Benjamin Booker: From Bandcamp to This Year’s Festival Favorite

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”You’re the only one who knows how to have fun,” says a panhandling comedian who’s been working New York City’s Union Square Park with his dirty jokes for at least five years. He probably tells everyone that, but he’s particularly correct in saying it to Benjamin Booker on this unseasonably cold June evening, a few hours before Booker is set to headline Irving Plaza for a Governor’s Ball pre-party.

The New Orleans-based, Florida-bred guitarist and songwriter has been on a global tear as of late, playing Coachella, Primavera Sound, and several more marquee music festivals — basically every one he didn’t hit last summer while balancing an opening slot on Jack White’s tour. Booker’s been going non-stop since then, touring behind his well-received self-titled debut LP released last August by ATO Records, and generally avoiding home. He had four weeks off in December and three weeks off in May — stretches that left him offering his unpaid services sweeping up a NOLA art gallery where a friend works, just to get out of the house.

Luckily, at the moment he’s not only headlining his own tour, but starting to write his second album as well. Booker has no specific aims, except maybe to write less directly to his loved ones in song, and to shake the blues label that’s often attached to his music.

“I could never plays a blues festival,” he says. “We have one song that is literally just four minutes of feedback and (sings), ‘Naa naa.’ I don’t think they would like it. That’s why tonight we’re playing with [noise punks] PC Worship. I listen to that kind of stuff, not like, Stevie Ray Vaughn.”

Booker’s the kind of guy who’ll play a New Orleans brass band favorite or an Otis Redding cover, but mercilessly inject seek-and-destroy distortion into both, shoving a mic up to his amp at live shows while doing so and just staring out into the crowd. His voice possesses a raspy soulfulness, which shines when he eases up on the garage riffs and psychedelic organs. This is the version of Booker you hear and see below, in his “Spoon Out My Eyeballs” live video, which Flavorwire is pleased to premiere.

Though it’s certainly less politically minded than his last video, that sense of variety is emblematic of Booker, who can’t be pegged as one thing or another besides simply, “rock ‘n’ roll.” For a time his labelmates (and fellow Jack White tour openers/Andrija Tokic collaborators) Alabama Shakes seemed the most apt point of comparison, but with their most recent album, they moved to more elaborate sounds, while Booker maintains a more punk aesthetic and a mischievousness to match. Back at Irving Plaza, he sits down on stage during his set to interview a random fan; when he finds out the guy works in finance, he kicks him off the stage with an affable chuckle. Happily, Flavorwire doesn’t work in finance, and we spoke extensively to Booker about his upbringing, the Internet, and the perils of writing songs about people you know.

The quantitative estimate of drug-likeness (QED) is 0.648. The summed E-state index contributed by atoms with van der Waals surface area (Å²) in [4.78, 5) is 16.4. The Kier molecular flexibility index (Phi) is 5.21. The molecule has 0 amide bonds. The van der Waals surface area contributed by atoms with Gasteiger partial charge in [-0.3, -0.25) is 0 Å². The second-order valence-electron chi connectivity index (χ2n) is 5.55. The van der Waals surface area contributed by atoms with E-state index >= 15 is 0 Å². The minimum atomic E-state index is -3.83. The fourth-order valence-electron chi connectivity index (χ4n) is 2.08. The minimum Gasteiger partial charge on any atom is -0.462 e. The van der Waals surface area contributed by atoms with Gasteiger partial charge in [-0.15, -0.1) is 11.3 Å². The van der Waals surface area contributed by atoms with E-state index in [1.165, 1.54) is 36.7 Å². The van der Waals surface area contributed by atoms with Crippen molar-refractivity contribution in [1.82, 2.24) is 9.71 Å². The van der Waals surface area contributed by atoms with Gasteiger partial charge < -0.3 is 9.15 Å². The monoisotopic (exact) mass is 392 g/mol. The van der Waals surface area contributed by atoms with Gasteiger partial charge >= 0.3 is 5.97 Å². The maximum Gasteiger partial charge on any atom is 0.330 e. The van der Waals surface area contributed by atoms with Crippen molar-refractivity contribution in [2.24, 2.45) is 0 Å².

Flavorwire: You came up in the Florida punk scene, but your household growing up was religious. What was your musical path like, personally?

Benjamin Booker: My parents were pretty religious, but my dad listened to mostly soul and funk. But, I didn’t really hear any rap music ’til I was 14. I don’t think I even listened to the Beatles ’til I was a teenager. My parents didn’t listen to that kind of stuff. I grew up going to church so it was never explicit.

I left the church thing very early. My friend who I used to skate with, and who would always bring a guitar to school, gave me the Minor Threat discography and I started skating. I had a friend who was playing in a band, who invited me to skate practice to watch them. I started going there a few times a week.

How old were you when you decided church wasn’t for you?

I was about 10 when I stopped being into it, but I was forced to go, so I probably didn’t stop until I was around 13 or 14.

So that led to some friction in your house, I bet.

Uhhhhhh… yeah. [Laughs] There was some friction about it. My mom went to school for theology and used to work at the Christian broadcasting network when we moved to Virginia. She volunteered during prayer, so it was very much a thing.

You’ve said before that your family is not really following your career. Is that still the case?

I never really talked to them about what I was doing. I think they were just worried, as parents do, about me supporting myself. And since I hadn’t talked to them, they didn’t know. They also hadn’t been to a show [of mine], but they came to a show in October and that really made everything better. They didn’t love it, but they were like,Oh this is what you do, there are people here.’ I think they also thought that I was hanging out with a bunch of girls and doing coke off of people, and I was like, ‘No, I’m just eating some guacamole in the back before the show.’ I don’t think you can do that stuff anymore. If you’re a band and if you’re living like that, nowadays, you just like wouldn’t make it. There’s no room to just do that.